Consumers own up to their online shopping mistakes


A funny mistake: What was supposed to be a life-sized holder for a toy ‘lightsabre’ turned out to be only big enough to hold a pencil. This was after a consumer failed to check the measurements stated on the online shopping listing.

IT’S not always the sellers who are to blame for online shopping mishaps.

Consumers themselves can be the cause for their own disappointment when they make mistakes shopping online.

As everything is done through a digital screen, it is easy to make a human error such as failing to read the item description in full, choosing the wrong item or getting the wrong size or colour.

Sometimes, the outcome can be hilarious, as with the case of Garreth Nyam, 31, who is a Star Wars fan.

He recalls shopping online for a holder to display his toy replica of a “lightsabre” – a sword-like weapon used by characters in the epic science fiction film.

“It was my mistake as I did not see the measurements stated in the online post.

“It looked big in the pictures. But instead of getting a life-sized sword holder, I received a really tiny one!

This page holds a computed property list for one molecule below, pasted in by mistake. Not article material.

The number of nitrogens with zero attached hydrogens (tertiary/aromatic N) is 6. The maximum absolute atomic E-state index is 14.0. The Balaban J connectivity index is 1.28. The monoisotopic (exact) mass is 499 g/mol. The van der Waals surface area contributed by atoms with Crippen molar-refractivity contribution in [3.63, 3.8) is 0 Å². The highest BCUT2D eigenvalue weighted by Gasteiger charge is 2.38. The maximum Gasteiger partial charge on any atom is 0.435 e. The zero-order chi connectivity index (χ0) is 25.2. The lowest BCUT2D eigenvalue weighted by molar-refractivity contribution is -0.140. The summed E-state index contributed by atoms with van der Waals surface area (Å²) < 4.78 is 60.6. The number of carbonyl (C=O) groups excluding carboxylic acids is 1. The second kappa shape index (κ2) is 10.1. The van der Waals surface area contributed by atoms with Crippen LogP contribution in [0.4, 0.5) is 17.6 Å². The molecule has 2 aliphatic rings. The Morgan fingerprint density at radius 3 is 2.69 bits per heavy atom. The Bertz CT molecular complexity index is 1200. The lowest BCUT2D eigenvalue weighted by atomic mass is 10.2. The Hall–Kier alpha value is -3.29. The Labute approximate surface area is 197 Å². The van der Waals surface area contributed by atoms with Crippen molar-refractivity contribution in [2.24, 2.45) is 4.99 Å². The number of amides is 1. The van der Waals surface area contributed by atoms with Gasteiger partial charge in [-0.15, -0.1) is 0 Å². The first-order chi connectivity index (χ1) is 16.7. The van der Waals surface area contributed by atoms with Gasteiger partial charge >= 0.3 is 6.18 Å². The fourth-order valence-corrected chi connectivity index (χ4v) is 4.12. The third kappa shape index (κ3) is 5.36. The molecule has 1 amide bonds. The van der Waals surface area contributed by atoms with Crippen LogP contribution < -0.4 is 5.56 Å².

“The one I got could fit a pencil, ” laughs the merchandising executive.

Luckily for Nyam, he only paid about RM7 for the holder, and did not pursue any refunds.

“I kept it anyway. I’ve learnt my lesson to check the details properly first before buying stuff online, ” he adds.

Also guilty of a similar mistake, a company secretary who wishes to be known only as Julia, 37, admits it was her fault for buying a dress online that was too small.

“I was shopping for a nice dress to wear to a colleague’s wedding two years ago.

“Without thinking, I just selected my usual size, M (medium), assuming it would fit me.

“When the dress was delivered to me, it was too tight and I couldn’t wear it to the event, ” she says.

Looking back now, Julia adds that she should have checked the measurements written in the item description first.

But she bought the dress in a hurry as she was trying to use a discount coupon.

“I didn’t want to ship it back to the seller for an exchange as it felt like too much trouble.

“I bought it on sale anyway, so I donated the dress to charity, ” she says, adding that the dress cost her RM30.

For others, an attractive price tag could prove to be too distracting for them to notice the item’s specifications.

In a recent report by The Rakyat Post, a tweet went viral after it highlighted how a listing for dummy display iPhones – priced at RM23 each, enticed some shoppers to get it, believing it was a real phone.

However, the listing, found on a popular online marketplace, clearly stated that the product was a dummy for display, according to the report.

Some unknowing consumers posted negative reviews after they said the phone could not work, while others were aware it was merely a prop phone.

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